If decision-making is the primary element of your job, as it is for me, then it’s imperative that you make the best possible decisions, given that your actions are likely to impact others. Should a decision-maker, form a conclusion whilst typing on a computer – letting the words flow – or is there a better way of working?
As is common, my best thoughts come to me in the shower, or on a train, or whilst out running. Something about the repetitive sounds of these experiences, dulls the consciousness, and allows the good stuff to float to the surface. Would it be fair to say that the shower, the train, or the woods is my office? If not, why not?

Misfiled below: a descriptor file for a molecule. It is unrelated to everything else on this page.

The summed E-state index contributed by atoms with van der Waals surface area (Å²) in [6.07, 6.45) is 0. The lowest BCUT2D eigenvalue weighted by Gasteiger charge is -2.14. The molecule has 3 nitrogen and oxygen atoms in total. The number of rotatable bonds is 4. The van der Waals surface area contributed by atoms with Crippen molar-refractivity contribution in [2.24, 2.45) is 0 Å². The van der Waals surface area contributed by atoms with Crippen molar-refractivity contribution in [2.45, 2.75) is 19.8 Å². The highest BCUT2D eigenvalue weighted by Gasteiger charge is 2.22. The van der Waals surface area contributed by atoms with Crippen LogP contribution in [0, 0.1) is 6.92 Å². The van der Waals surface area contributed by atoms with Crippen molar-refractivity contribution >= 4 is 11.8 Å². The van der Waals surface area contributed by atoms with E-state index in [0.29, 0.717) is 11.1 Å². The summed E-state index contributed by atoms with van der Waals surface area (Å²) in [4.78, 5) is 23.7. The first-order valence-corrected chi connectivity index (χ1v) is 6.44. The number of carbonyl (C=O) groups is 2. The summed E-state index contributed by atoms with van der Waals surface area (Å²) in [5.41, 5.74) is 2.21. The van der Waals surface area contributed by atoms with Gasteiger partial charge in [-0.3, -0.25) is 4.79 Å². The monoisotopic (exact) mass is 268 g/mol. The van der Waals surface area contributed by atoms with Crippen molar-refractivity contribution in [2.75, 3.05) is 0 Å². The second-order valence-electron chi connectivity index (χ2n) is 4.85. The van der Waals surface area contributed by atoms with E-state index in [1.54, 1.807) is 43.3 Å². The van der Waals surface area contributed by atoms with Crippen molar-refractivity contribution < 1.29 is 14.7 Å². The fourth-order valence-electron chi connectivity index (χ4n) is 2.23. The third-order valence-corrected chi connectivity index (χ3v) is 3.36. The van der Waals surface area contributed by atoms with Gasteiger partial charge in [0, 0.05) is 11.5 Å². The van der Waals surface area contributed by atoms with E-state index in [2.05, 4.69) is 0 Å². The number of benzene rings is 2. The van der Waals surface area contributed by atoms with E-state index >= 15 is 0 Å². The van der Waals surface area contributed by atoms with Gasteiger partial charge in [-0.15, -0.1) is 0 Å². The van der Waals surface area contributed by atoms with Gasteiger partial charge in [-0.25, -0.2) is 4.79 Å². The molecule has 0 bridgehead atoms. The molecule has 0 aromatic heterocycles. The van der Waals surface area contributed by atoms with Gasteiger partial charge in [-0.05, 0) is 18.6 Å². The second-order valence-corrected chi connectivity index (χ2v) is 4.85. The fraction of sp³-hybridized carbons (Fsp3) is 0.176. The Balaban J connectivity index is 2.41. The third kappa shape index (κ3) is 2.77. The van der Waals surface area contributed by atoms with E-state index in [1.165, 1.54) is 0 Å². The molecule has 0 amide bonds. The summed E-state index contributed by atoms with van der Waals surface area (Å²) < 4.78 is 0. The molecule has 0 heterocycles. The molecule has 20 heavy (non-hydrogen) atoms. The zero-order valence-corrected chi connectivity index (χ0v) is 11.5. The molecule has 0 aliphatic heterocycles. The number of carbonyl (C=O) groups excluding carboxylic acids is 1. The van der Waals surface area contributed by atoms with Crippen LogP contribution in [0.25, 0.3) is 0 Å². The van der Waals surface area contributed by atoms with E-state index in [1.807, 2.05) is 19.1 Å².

All too frequently, I quote Abraham Lincoln to my kids, as evidence that they should keep their body and mind sharp:
“Give me six hours to chop down a tree and I will spend the first four sharpening the axe.”
Decision-makers should rid themselves of the lazy thinking which goes: only when sitting in an office can work happen. For decision-makers, work, specifically the chewing over of potential courses of action, is a permanent feature of our consciousness and sub-consciousness. I must remember: my office is wherever I make my best decisions. And, I must sharpen the axe, doing what I can to switch off, whilst keeping the body healthy.